NEW YORK (Reuters) - Investors are growing increasingly worried that the spreading coronavirus will hit U.S. corporate cash flow and credit in some sectors, especially if the outbreak keeps workers at home or prevents companies from paying employees.
U.S. corporate debt is near all-time highs, as is the size of the so-called triple-B segment of the market - companies one notch above junk status. Sudden shocks to the economy disrupt cash flow and put companies at a greater risk of downgrade.
“This is altering people’s travel plans and work schedules,” said Brian Reynolds, chief market strategist at Reynolds Strategy. “You could see defaults pick up because a slowing of economic growth. If you see what’s happened to credit spreads, that has already discounted some modest increase in defaults.”
Corporations around the world have begun issuing profit warnings and curbing activities, as more than 96,500 people have been infected by the coronavirus globally and over 3,300 people have died, according to a Reuters tally. The U.S. death toll stands at 11, in Washington state and in California. New York’s governor said on Thursday that 22 people in New York have the virus.
Junk bonds are pricing in a higher level of default and spreads over safer Treasuries have widened to 475 basis points from 403 at the start of February, using the ICE/BofA high yield index. February’s widening was the largest the index has seen since December 2018.
A shutdown of parts of the Chinese economy has created problems for U.S. companies dependent on the country’s production and consumption. But as the outbreak spreads, reduced economic activity in the United States could also become a factor. Various investors and market watchers are now cautioning about the risk to credit markets if the virus causes significant slowdown to the economy.
Macro advisory firm Exante Data on Monday warned that banks may be reluctant to refinance loans to companies if creditworthiness is deteriorating rapidly.
Mohamed El-Erian, the chief economic adviser at Allianz and a widely followed economist, in a column in the Financial Times earlier this week, pointed to the “large amount of U.S. investment-grade corporate debt that hangs over the high-yield market like a Damocles sword.”
“Much of it is now facing a considerably higher risk of downgrade, given the inevitable global economic slowdown caused by coronavirus,” wrote El-Erian.
Ratings agencies Moody’s, S&P and Fitch have all said that coronavirus poses risks to U.S. companies’ earnings and cash flow, citing in particular sectors dependent on discretionary consumer spending and global supply chains.
On the front line have been sectors affected by reduced tourism: airlines, hotels, cruise companies and casinos, which Fitch said could see a material reduction in cash flows in the event of a severe pandemic.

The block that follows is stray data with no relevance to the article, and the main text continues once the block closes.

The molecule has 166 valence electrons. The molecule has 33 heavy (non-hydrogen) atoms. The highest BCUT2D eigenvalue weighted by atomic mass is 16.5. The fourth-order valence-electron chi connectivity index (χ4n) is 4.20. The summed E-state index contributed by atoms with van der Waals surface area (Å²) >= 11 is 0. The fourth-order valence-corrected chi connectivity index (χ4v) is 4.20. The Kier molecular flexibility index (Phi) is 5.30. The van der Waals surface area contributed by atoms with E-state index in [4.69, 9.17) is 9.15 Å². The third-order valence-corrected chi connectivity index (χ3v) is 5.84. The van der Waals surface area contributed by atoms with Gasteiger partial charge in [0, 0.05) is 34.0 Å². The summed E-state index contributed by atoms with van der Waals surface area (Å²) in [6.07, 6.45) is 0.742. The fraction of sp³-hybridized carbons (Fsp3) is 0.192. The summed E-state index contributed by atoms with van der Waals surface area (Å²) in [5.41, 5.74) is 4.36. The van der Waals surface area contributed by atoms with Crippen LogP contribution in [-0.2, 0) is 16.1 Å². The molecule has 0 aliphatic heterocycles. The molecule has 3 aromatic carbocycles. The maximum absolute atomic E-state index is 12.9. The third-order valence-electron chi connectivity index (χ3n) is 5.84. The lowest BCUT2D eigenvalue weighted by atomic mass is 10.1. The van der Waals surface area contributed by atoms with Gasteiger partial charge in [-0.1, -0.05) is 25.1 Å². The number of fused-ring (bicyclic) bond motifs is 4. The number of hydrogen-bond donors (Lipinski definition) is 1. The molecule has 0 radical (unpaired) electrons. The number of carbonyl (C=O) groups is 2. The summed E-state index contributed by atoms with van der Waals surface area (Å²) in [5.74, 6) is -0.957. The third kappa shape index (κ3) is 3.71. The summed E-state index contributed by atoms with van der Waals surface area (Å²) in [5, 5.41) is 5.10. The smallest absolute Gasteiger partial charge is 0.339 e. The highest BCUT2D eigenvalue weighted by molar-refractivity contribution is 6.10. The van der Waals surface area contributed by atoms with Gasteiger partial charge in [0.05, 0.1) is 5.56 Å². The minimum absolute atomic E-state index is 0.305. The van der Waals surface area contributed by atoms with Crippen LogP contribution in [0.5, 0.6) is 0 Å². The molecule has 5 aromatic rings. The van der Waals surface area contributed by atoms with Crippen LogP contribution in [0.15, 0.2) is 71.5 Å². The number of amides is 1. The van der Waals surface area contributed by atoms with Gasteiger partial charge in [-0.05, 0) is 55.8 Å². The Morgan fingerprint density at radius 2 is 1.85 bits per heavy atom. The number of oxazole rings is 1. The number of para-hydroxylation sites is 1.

The global automotive industry is also expected to suffer from the one-two punch of slowdowns in Chinese consumption and production, with the greatest impact on the sector likely to come from reduced sales during the outbreak, according to Fitch Ratings.
Lower Chinese demand for commodities is expected to hit U.S. energy companies, in particular U.S. liquid natural gas producers who already face some stress. U.S. chemicals companies will also see lower earnings, Moody’s said, especially those with significant sales and production in China.
Other industries cited include U.S. toymakers, payments firms and luxury brands.
“The default cycle could be much more abrupt this time as coupon misses are going to be the likely trigger,” said Peter Cecchini, global chief market strategist at Cantor Fitzgerald in a research note on Wednesday. “Once again, they will likely and initially be focused in the energy sector, especially if oil prices remain in the mid to low-40s.”
Airlines around the world have been cancelling flights and warning of a hit to profitability. Britain’s Flybe collapsed on Thursday after a plunge in travel demand.
Credit default swaps, which measure the cost to insure a company’s debt, have risen for Delta Air Lines (DAL.N), United Airlines (UAL.O) and American Airlines (AAL.O), although they are still far off levels that would be considered indicative of potential default.
“If you’re a company that is not fine starting out and you’re already exposed, that’s where you’re starting to see some big cracks,” said Joseph Lind, senior portfolio manager for non-investment grade credit at Neuberger Berman in Chicago.
Among those are exploration and production companies in the energy sector.
“The bonds that have been issued this year have performed pretty terribly,” Lind said. “I think we will see a rise in defaults.”
Reporting by Kate Duguid, Megan Davies, Lewis Krauskopf, Dan Burns; writing by Megan Davies